Danish intelligence agency uncovered content of Wilders' Fitna using undercover operation

In 2008, the Danish intelligence agency uncovered the content of Geert Wilders' film Fitna through an undercover operation. This was done following a visit to Denmark by a representative of the Dutch National Coordinator for Counterterrorism and Safety (NCTV). The operation was launched two weeks before Mr Wilders placed his film online, as is revealed in an investigation by de Volkskrant, for which 37 individuals were interviewed over an extended period of time.

Dutch PM Geert Wilders. Beeld anp

In early 2008, the NCTV, who is also responsible for providing protection for Mr Wilders, wanted to be able to estimate the possible safety risks and effects of Fitna and therefore was eager to find out about the film's content. Mr Wilders declined to provide this information. It was then discussed within the NCTV to try and obtain this information by using his bodyguards, but this idea was dismissed by those in charge.

Danish mole

However, in the Spring of 2008, Mr Wilders announced to the security people that he would be visiting with Danish public television in Copenhagen. Acting on this information, the NCTV contacted its Danish counterpart. The NCTV suspected that Mr Wilders would show Fitna there, hoping that Danish television would broadcast it. Indeed, a private screening was arranged and the Danish intelligence agency managed to persuade a public television employee to be their 'mole'. This individual was instructed to find out if a Quran was burned in the already controversial film, and was debriefed by the Danish Security and Intelligence Service PET afterwards. The information was then passed on to counterterrorism coordinator Tjibbe Joustra and Justice Minister Ernst Hirsch Ballin.

This story demonstrates how much pressure was felt by Dutch security services over the film by Mr Wilders. An intelligence operation concerning an acting member of Parliament is only considered in extremely exceptional cases.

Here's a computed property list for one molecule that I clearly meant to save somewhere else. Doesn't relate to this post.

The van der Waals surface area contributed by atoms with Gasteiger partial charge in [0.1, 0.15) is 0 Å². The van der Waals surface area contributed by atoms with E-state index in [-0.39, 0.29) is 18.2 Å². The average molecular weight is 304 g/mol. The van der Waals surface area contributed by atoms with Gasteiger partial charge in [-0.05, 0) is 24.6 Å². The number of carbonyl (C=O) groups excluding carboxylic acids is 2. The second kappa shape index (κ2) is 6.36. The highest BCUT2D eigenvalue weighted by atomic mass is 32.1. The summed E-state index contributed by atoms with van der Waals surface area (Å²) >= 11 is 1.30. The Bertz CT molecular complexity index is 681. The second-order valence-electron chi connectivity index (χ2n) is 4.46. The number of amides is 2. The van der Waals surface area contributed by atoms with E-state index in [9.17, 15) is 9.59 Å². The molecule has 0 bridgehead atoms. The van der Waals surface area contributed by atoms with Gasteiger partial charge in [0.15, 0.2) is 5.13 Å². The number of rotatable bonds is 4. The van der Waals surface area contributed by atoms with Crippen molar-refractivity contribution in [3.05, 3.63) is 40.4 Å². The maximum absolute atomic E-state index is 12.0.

Geert Wilders (L) answers questions from the press in Copenhagen, in June 2008 after the viewing of his controversial islam-critical film Fitna. Beeld epa

Frictions over Wilders' protection

The investigation by de Volkskrant also reveals that there have been frictions over the protection of Mr Wilders over the past few years. Some senior officials within the NCVT are wondering whether the security might not be scaled down, but conclude that the 'political courage' to do so is lacking. 'It is not very hard to protect someone', says one former NCTV employee who was Mr Wilders direct contact for many years. 'But scaling down the protection takes a lot more courage. I have always been of the opinion that it could be taken down a notch.' Also within the Dutch intelligence agency AIVD, responsible for providing the analysis of possible threats, there is much reluctance to scale down. One of the reasons for this is the murder of aspiring politician Pim Fortuyn in 2002. 'That caused a huge trauma that is still troubling the AIVD to this day', says a former senior official of the agency.

Mr Wilders himself too is not in favour of less security. According to a former MP of his political party he is also aware that being protected has its political advantages. 'He always told us that that security was good for two, maybe three seats.' This was confirmed by several sources within the PVV, but they always added that it was never Wilders' own choice to have protection and that it is an enormous burden.

Danish public television, after having seen Fitna, decided not to air it. Then chief editor Arne Notkin considered the film to be 'pure propaganda devoid of any news value'. DR2's current station coordinator, Christoffer Guldbransen, says on behalf of the television station that he finds it hard to believe that this undercover operation actually took place. 'DR2 always takes a critical stance when it comes to authorities. Our loyalty is not with those in power. We do not collaborate with them, nor do we assist them. I cannot state clearly enough how much we reject this. Quite frankly, it is outrageous that any newspaper will publish this kind of allegations without any documentation. I sincerely doubt the veracity of this report.'

The NCTV responds by stating that 'the safety and security tasks undertaken by the NCTV are not used for obtaining information and intelligence. Not then, and not now.' In addition, the organisation stresses that 'the aim of security measures is for politicians and officials to be able to do their work without interference, regardless of their political views'. The safety of 'Mr Wilders has not been compromised'.

We have, more than once, offered Geert Wilders the opportunity to inspect our results and comment on them. He has chosen not to do so.

Translated by Leo Reijnen

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